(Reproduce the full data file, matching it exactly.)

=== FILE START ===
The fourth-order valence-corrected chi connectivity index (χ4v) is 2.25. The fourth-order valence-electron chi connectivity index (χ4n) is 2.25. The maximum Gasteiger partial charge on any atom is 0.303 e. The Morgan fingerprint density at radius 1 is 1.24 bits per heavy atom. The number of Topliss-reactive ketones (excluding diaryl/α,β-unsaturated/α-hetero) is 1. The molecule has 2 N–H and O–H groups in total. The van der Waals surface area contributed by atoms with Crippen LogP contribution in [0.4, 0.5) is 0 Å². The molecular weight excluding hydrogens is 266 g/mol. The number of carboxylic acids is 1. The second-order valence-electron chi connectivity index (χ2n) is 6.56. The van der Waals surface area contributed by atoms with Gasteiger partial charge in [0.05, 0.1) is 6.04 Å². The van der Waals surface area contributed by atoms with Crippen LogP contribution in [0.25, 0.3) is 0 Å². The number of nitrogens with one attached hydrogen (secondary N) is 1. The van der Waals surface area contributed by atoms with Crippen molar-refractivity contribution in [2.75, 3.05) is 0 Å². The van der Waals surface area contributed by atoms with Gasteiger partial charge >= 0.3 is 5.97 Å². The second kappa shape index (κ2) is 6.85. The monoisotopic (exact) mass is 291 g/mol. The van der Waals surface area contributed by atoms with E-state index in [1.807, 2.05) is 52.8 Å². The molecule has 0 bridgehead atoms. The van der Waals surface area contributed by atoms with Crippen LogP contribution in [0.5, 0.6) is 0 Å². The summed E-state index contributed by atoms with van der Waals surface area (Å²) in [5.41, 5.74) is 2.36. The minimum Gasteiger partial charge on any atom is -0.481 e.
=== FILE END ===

The fourth-order valence-corrected chi connectivity index (χ4v) is 2.25. The fourth-order valence-electron chi connectivity index (χ4n) is 2.25. The maximum Gasteiger partial charge on any atom is 0.303 e. The Morgan fingerprint density at radius 1 is 1.24 bits per heavy atom. The number of Topliss-reactive ketones (excluding diaryl/α,β-unsaturated/α-hetero) is 1. The molecule has 2 N–H and O–H groups in total. The van der Waals surface area contributed by atoms with Crippen LogP contribution in [0.4, 0.5) is 0 Å². The molecular weight excluding hydrogens is 266 g/mol. The number of carboxylic acids is 1. The second-order valence-electron chi connectivity index (χ2n) is 6.56. The van der Waals surface area contributed by atoms with Gasteiger partial charge in [0.05, 0.1) is 6.04 Å². The van der Waals surface area contributed by atoms with Crippen LogP contribution in [0.25, 0.3) is 0 Å². The number of nitrogens with one attached hydrogen (secondary N) is 1. The van der Waals surface area contributed by atoms with Crippen molar-refractivity contribution in [2.75, 3.05) is 0 Å². The van der Waals surface area contributed by atoms with Gasteiger partial charge >= 0.3 is 5.97 Å². The second kappa shape index (κ2) is 6.85. The monoisotopic (exact) mass is 291 g/mol. The van der Waals surface area contributed by atoms with E-state index in [1.807, 2.05) is 52.8 Å². The molecule has 0 bridgehead atoms. The van der Waals surface area contributed by atoms with Crippen LogP contribution in [0.5, 0.6) is 0 Å². The summed E-state index contributed by atoms with van der Waals surface area (Å²) in [5.41, 5.74) is 2.36. The minimum Gasteiger partial charge on any atom is -0.481 e.